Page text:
It takes a village, they say. When it comes to bringing up one tiny bebe, there is no end to the number of hearts and hands needed. By having friends and family make the most out of milestones and calling on your village for baby essentials, parents can help build “wealth-not-waste” with each new addition.
Make the most out of milestones
Just think. If family and friends made small financial contributions for everything from birthdays to graduations, kids could build a financial foundation to set them up for success later in life. But the best time to start building a baby’s nest egg is when parents are building a baby’s nursery…all by adding EarlyBird to their baby registry. “While I do love giving a small token like swaddle blankets or board books at a baby shower, I usually do so alongside a financial gift,” says Benjamin Talks Co-Founder Nikki Boulukos. And for those special kids in our lives who are already past the baby stage, it’s never too late to get them invested. “We recently set up an EarlyBird account for our eight-year-old godson,” adds Benjamin Talks Co-Founder Carissa Jordan, “and plan on making contributions for his birthdays, holidays, and any religious or academic milestones in the future.”
Often gift-givers are looking for guidance, which gives parents a great opportunity to point them towards a meaningful gift. “The godfather of my youngest daughter recently reached out to ask what he could get her for her 2nd birthday,” says Nikki. “I told him that we started an EarlyBird investment account for her, and any contribution would be a perfect gift. I also gave the option of a pink soccer ball in case he preferred to give a toy.” By forgoing an expensive new gadget or the trendiest new toy, families can make “wealth-not-waste” by directing resources from their village towards building a financial foundation for their children.
"I felt such gratitude for the generosity of my extended family over the years for giving me the resources to build my first home."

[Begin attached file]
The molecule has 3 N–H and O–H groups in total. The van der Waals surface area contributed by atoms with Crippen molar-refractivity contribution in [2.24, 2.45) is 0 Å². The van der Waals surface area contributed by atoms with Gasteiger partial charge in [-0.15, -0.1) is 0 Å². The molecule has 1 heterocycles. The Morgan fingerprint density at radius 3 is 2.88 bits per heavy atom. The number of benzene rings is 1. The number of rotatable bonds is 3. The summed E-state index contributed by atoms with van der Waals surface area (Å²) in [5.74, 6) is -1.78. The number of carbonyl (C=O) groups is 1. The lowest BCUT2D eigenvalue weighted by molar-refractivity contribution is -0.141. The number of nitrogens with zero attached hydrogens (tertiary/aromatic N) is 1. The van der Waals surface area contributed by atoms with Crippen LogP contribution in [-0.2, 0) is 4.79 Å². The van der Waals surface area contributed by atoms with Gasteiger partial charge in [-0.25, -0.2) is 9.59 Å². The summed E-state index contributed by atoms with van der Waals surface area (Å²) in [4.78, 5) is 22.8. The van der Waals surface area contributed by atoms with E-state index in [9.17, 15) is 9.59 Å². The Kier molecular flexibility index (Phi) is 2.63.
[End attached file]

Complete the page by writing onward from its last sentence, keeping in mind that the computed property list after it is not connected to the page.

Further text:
Even the smallest gifts matter when they can grow over time. “When I was a child, (long before there was an innovative app like EarlyBird to make investing for kids easy),” says Carissa, “family members gave me savings bonds to mark important occasions. After college, I cashed in those bonds to buy furniture for my first apartment. I felt such gratitude for the generosity of my extended family over the years for giving me the resources to build my first home.” With EarlyBird, even modest contributions from family and friends can grow over time and compound to build a meaningful nest egg, ultimately ensuring that kids have the financial foundation to pursue their dreams as they enter adulthood.
Leverage the resources of your village
Parents can add EarlyBird to their baby registry and let family and friends know they are building a nest egg for their babe even before birth. By keeping their village in the loop about their intentions to build a financial foundation for their newest addition, parents can help future gift-givers navigate milestone moments. They can also add EarlyBird as a wishlist item for birthdays, graduations, religious milestones, or other important events…or even add an EarlyBird link to an invitation for seamless giving and gifting. Parents can also let family and friends know that any cash gifts will be invested into their child’s EarlyBird account on their behalf.